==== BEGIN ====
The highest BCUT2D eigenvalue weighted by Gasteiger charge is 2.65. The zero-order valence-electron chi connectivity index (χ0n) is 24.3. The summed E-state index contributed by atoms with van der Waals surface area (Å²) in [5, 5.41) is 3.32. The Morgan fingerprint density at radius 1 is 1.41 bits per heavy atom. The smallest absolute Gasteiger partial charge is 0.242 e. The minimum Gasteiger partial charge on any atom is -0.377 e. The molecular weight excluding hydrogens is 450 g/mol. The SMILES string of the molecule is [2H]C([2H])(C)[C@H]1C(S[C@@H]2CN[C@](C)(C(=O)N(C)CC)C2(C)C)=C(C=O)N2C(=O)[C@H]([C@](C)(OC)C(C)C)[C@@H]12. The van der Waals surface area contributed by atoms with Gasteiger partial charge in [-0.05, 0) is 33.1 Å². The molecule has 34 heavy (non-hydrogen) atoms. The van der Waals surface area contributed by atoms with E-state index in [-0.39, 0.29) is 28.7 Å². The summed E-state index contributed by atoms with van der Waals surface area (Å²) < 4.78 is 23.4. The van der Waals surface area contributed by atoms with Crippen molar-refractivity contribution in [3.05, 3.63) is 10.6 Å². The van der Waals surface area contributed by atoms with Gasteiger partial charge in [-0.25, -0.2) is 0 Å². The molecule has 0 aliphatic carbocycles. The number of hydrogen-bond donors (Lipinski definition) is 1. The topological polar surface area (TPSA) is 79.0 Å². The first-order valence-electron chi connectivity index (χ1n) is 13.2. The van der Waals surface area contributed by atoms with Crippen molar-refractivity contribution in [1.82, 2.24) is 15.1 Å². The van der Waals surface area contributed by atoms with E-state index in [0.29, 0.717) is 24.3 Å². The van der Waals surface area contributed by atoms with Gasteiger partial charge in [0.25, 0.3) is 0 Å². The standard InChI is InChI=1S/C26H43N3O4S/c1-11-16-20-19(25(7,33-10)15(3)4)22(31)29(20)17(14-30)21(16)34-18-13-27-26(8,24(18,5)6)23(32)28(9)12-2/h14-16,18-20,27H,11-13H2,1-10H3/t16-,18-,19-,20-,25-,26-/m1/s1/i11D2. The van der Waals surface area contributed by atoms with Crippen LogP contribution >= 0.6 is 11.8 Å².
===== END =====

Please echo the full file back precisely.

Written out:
The highest BCUT2D eigenvalue weighted by Gasteiger charge is 2.65. The zero-order valence-electron chi connectivity index (χ0n) is 24.3. The summed E-state index contributed by atoms with van der Waals surface area (Å²) in [5, 5.41) is 3.32. The Morgan fingerprint density at radius 1 is 1.41 bits per heavy atom. The smallest absolute Gasteiger partial charge is 0.242 e. The minimum Gasteiger partial charge on any atom is -0.377 e. The molecular weight excluding hydrogens is 450 g/mol. The SMILES string of the molecule is [2H]C([2H])(C)[C@H]1C(S[C@@H]2CN[C@](C)(C(=O)N(C)CC)C2(C)C)=C(C=O)N2C(=O)[C@H]([C@](C)(OC)C(C)C)[C@@H]12. The van der Waals surface area contributed by atoms with Gasteiger partial charge in [-0.05, 0) is 33.1 Å². The molecule has 34 heavy (non-hydrogen) atoms. The van der Waals surface area contributed by atoms with E-state index in [-0.39, 0.29) is 28.7 Å². The summed E-state index contributed by atoms with van der Waals surface area (Å²) < 4.78 is 23.4. The van der Waals surface area contributed by atoms with Crippen molar-refractivity contribution in [3.05, 3.63) is 10.6 Å². The van der Waals surface area contributed by atoms with Gasteiger partial charge in [-0.25, -0.2) is 0 Å². The molecule has 0 aliphatic carbocycles. The number of hydrogen-bond donors (Lipinski definition) is 1. The topological polar surface area (TPSA) is 79.0 Å². The first-order valence-electron chi connectivity index (χ1n) is 13.2. The van der Waals surface area contributed by atoms with Crippen molar-refractivity contribution in [1.82, 2.24) is 15.1 Å². The van der Waals surface area contributed by atoms with E-state index in [0.29, 0.717) is 24.3 Å². The van der Waals surface area contributed by atoms with Gasteiger partial charge in [0.25, 0.3) is 0 Å². The standard InChI is InChI=1S/C26H43N3O4S/c1-11-16-20-19(25(7,33-10)15(3)4)22(31)29(20)17(14-30)21(16)34-18-13-27-26(8,24(18,5)6)23(32)28(9)12-2/h14-16,18-20,27H,11-13H2,1-10H3/t16-,18-,19-,20-,25-,26-/m1/s1/i11D2. The van der Waals surface area contributed by atoms with Crippen LogP contribution >= 0.6 is 11.8 Å².